In God We Trust
What makes a hero? In God We Trust, a documentary profiling native New Yorker Eleanor Squillari, reminds us that heroism takes many forms. Squillari was personal secretary to the now-notorious Bernard Madoff for 25 years; since Madoff's 2008 arrest, she has distinguished herself as a hero for sure.
Squillari's job as she knew it had its aggravations, as most will (for example, she was constantly "on call") -- but it provided, so she believed, a close group of coworkers and an honest living. When Madoff's lies were exposed, she was personally devastated and found her prospects in jeopardy; try getting another job when you have to tell people you worked with Bernie Madoff for 25 years. She lost her livelihood and a lot of her faith in people, and in the film she's in the process of losing her house.
To regain a sense of control amid the betrayal, Squillari took it upon herself to start her own investigations (given phone records, travel logs, and other data that she had unique access to), and she has been a significant help to the authorities in the ongoing attempt to achieve justice in this case.
The footage of Squillari in action is very moving -- her former employer will be jailed for the rest of his life, while her decency and determination will carry her into the future. Her decision to use what she had (in this case intelligence, perseverance, and many paper trails) to work for the greater good is an inspiring one. Squillari is a local hero and a national treasure, and she's rightly honored in this compelling work.
"Amazement awaits us at every corner," said poet and experimental filmmaker James Broughton, and the warmth of the late artist's work and spirit can be felt clearly in this film [photo above].
Broughton was part of the San Francisco Renaissance in the late 1940s, which paved the way for the Beat movement and even, with its all-day poetry readings, eventually for gatherings like Woodstock. He threw himself into art with bravery and humor, and the results could indeed be joyful -- though he bore the scars of a less-than-joyous childhood (born into a wealthy and formal family, Broughton lost his father when he was young and described feeling judged and belittled by a distant mother).
In the mid-1970s, after various long-term romantic relationships with men and women -- he had child with film critic Pauline Kael and later two children and a 16-year marriage with artist Suzanna Hart -- Broughton fell in love with one of his filmmaking students, Joel Singer. Singer was 35 years his junior and, in the film, describes propositioning his professor. The two remained together until Broughton's death in 1999.
The footage from Broughton's films and the recitations of his poetry are engaging, filled with candid explorations of dance, sex, nature, fear, and love. And the interview footage of the artist makes him seem like a friend -- it feels impossible not to root for his happiness. On the other hand, it's also impossible to ignore the pain in Susanna Hart's eyes when she speaks about the divorce and admits she never truly got past it. The depths of our emotions, as Broughton would readily admit, are not likely to be easy terrain. This film offers both a sensitive artistic portrait and a meditation on the big joys and significant sorrows we'll likely encounter if we live with an open heart.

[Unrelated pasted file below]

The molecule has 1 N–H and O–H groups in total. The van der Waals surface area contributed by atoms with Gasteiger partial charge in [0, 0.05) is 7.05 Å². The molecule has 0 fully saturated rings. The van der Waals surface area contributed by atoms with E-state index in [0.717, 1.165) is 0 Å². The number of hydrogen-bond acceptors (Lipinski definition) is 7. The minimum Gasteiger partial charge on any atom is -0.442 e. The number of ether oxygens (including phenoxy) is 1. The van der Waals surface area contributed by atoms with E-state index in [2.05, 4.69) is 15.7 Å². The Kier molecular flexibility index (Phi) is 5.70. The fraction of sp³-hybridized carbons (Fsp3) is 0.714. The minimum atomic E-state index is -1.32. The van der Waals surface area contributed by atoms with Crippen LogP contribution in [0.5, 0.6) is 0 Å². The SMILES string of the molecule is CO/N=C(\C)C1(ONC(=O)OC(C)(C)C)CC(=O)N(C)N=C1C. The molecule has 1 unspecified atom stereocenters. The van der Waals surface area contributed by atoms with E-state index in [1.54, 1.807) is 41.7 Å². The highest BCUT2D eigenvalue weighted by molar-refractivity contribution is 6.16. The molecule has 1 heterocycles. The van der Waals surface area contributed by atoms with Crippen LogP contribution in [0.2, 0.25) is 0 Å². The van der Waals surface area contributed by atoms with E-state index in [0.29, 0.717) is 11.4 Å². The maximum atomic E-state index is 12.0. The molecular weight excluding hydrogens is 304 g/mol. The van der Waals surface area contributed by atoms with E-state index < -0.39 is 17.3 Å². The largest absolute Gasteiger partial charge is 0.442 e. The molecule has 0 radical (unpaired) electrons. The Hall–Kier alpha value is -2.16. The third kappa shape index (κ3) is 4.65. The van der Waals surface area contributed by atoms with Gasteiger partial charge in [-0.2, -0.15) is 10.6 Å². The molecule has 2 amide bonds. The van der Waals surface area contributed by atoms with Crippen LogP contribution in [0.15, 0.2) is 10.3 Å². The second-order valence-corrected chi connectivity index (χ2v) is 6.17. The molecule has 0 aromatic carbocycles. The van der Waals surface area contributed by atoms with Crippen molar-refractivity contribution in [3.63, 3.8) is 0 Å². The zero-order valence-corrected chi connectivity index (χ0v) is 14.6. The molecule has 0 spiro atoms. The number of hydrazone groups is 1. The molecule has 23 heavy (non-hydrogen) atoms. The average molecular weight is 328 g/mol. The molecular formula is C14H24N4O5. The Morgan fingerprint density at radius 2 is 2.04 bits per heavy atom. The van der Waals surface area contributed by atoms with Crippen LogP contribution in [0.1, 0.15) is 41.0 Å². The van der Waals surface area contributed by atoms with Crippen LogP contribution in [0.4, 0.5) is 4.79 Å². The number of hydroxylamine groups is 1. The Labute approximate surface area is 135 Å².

This film follows the work of a French street artist who goes only by JR. Much of his work involves portraits, and much of it -- given that it commands public space, generally without a license -- has been deemed illegal. For example, in 2007, with fellow artist Marco, JR completed a project called Face 2 Face, which posted large portraits of Israelis and Palestinians face to face in eight Palestinian and Israeli cities.
In March 2011, JR's work was granted the TED prize, which brings a significant grant, and he used this funding to launch a global participatory art project called Inside Out. The project funds people worldwide to have their portraits taken and to paste them publicly as a community statement. With the project, JR segued from photographer/paster to chronicler of the photos and pastings of others: each Inside Out group action around the world is documented, archived, and exhibited online. As of December 2012, over 120,000 people from more than 108 countries had participated.
Describing this work and this film is one thing, seeing it quite another. In some cases, JR and his crew choose to fly out to assist with especially emotional group projects, and the footage of these interactions brought quite a few tears to my eyes. A grieving family on a reservation in South Dakota; young and hopeful Tunisians in the wake of the Arab Spring; teenagers in earthquake-ravaged Haiti -- these subjects, their experiences, and their photos are unforgettable. "It's as if photography gave me my life back," a Haitian teen says. The film is a must-see as it shines insightful and loving light on people and stories too often pushed aside.
If the Tribeca screenings are sold out (as they should be), the film will be coming to HBO toward the end of the year. Meanwhile, the Inside Out project is ongoing, and is providing a photo-booth truck in Times Square from now till May 10th for those in New York City who wish to participate. See insideoutproject.net for more info and to check out the extraordinary work already done. - Pamela Grossman
Ms. Grossman is a Brooklyn-based writer. Her work has been published in